The Anchoress ponders a new sculpture by Antony Gormley called “Event Horizon,” which has appeared as street art in New York City. It features:
…a naked fiberglass-and-metal naked man at random spots in the city.
From March 26 to August 15, New Yorkers will be encountering this form—made from body casts of the artist—amid their daily meanderings. As morning fog lifts, his eerie-but-beautiful silhouette will be visible. Those texting as they walk may bang into him. Visually tracking a pigeon in flight, he’ll be encountered on a rooftop.
The Anchoress is a contemplative sort, and she muses on the different meanings the viewer might project onto the sculpture:
Some will find reassurance in it: as if appearance of eerie, random naked men are exactly suited to the day, when it seems anything at all can happen.
Some will see these forms and think, “angels watching.” Or even, “herald angels.” And feel reassured.
The paranoid will see them and think: big brother. He’s everywhere and he’s watching.
Some believers will see an advance team: harbingers of the Second Coming.
The race-fixated will see a statement about the melding of melanin in humanity.
The cynics will think: humanity has become form without purpose.
Good art provokes and gets you thinking, and I believe Gormley’s exhibit is going to shake to wakefulness a city that has lately been lulled into a sort of drugged slumber: Here is man, in your midst: what does he mean to you?
I’m not sure what I’d see in this installment of the “eerie, random, naked” man on the roof if I saw it in person:
But what comes to my mind from the photo is a classical reference (hey, I’m funny that way) from my studies of art history: the Kouros figure, an ancient form of early Greek art. Here’s a typical one (there isn’t all that much variation within the genre):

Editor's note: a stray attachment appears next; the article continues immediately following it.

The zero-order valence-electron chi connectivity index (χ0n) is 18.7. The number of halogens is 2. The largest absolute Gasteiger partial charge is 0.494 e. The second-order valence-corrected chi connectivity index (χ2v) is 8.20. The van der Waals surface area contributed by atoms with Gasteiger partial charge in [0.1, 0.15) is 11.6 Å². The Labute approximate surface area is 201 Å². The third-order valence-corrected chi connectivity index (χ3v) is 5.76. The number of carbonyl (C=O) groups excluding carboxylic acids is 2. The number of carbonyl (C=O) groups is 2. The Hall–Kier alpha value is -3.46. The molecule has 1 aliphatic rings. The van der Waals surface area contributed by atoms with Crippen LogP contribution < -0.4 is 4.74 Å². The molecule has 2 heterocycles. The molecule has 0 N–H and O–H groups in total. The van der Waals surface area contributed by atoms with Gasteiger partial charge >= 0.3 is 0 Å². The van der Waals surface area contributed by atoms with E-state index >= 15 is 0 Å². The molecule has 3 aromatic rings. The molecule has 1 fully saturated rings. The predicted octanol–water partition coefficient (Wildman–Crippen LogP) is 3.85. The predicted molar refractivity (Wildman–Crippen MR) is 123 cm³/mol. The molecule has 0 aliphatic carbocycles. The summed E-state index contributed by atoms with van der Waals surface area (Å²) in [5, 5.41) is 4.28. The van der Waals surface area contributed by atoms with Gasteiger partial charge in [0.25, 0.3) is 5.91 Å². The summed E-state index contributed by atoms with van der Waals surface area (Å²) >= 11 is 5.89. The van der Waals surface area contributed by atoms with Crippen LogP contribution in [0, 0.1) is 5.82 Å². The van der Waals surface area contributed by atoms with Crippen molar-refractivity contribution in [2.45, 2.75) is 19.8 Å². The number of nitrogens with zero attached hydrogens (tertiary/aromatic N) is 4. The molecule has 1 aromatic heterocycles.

So to me the reference is to the muted (and perhaps dying—Kouros figures were often used in funerary art) influence of classical thought and art in our lives.
Or perhaps to their revival. Who knows what the future has in store?
One of my favorite pieces of New York street sculpture (technically, two) was by Julian Opie, and it (they) appeared in downtown Manhattan at Chambers Street, on the steps of the old Tweed Courthouse (named, by the way, for the famously corrupt Boss Tweed). When I saw it in person, my reaction was wondrous delight:
The work was installed in October of 2004 and visible for only a year; so alas, if you go there looking for it now you will no longer see it. Not everyone liked it at the time. Most of the people interviewed for this article were of the opinion that it was eerie and strange. To me, though, it was magical, and transmitted the idea of movement rather than stasis, activity rather than watchful waiting, playfulness rather than solemnity, light rather than dark. Your mileage may differ.